For anyone who spent her youth in Top-Siders, the colors pink and green can conjure up a pimply, not-so-distant age when collars were up, Ray-Bans were huge, and Jake Ryan was a hunk-god in his oxford-cloth shirt and pleated khakis. But suddenly, all the Izod shirts, espadrilles, and bluchers (from L.L. Bean, natch, with barrel-knotted laces) that were such a uniform less than twenty years ago have seismic cultural force -- Wink! Michael Kors! Lord & Taylor's full-color "Prep Rally" campaign! (Vogue's March fashion how-to even plugged The Preppy Handbook.) Just in time for Bush II, and this Caddyshack presidency of his, the preppy look is back. But can anyone stomach actually wearing this stuff again?
For some fashion followers, the return of preppy brings a kind of regressive narcissism. "I was actually pretty cool in sixth grade!" says Abby Messitte, who grew up to be the co-director of an art gallery. "I just saw those whale belts for sale, and it made me feel really good." She can't wait to get her hands on headbands and Pappagallo purses and, it seems, everything pure and simple that came with them. "It was the age of innocence," she says, sighing.
But monogramming isn't always so comforting. "I just can't bring myself to wear that stuff again," declares Beth Gordon, whose suburban Jersey childhood was heavy on Fair Isle sweaters.
It was a time when all of John Hughes's cool kids had BMWs and big nouveau-Tudor houses and the president weekended in Kennebunkport. "Until I was 18, I could only remember Reagan being president, and then, of course, we got Bush," says Anna LeVine, a 31-year-old photographer. "Our entire adolescence was taken up with the most culturally conservative time. When I was living through it, I never thought of it as having any character."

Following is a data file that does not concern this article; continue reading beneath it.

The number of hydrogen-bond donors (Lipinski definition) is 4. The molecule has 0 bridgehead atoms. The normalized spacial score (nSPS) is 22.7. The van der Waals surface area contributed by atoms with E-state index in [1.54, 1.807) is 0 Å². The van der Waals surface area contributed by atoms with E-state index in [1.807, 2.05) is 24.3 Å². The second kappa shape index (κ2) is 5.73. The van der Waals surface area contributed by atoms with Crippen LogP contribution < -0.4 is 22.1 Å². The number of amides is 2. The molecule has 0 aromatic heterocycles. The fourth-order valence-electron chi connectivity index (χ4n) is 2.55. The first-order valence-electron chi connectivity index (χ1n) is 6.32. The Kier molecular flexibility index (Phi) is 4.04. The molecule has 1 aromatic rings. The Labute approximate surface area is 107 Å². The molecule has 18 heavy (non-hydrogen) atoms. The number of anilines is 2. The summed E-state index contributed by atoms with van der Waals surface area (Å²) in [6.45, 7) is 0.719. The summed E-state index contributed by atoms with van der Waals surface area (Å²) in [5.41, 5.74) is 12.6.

So maybe it's infantilizing. But can it also be about redeeming your most mortifying metal-mouthed years? "I have more command over it now than before," says novelist Brian Keith Jackson, who owns several pieces from Ralph Lauren's eighties-recycled spring line, some in eggshell yellow. "Before, it was a uniform, and now I feel like it's fun. I'm defining it. I mean, I'm gonna mix it with Phat Farm."
Or maybe it's just for infants. Gordon admits to buying "khakis for my kids with little web belts attached. And mini blucher moccasins. I can't repeat it, but on them . . . it's cute."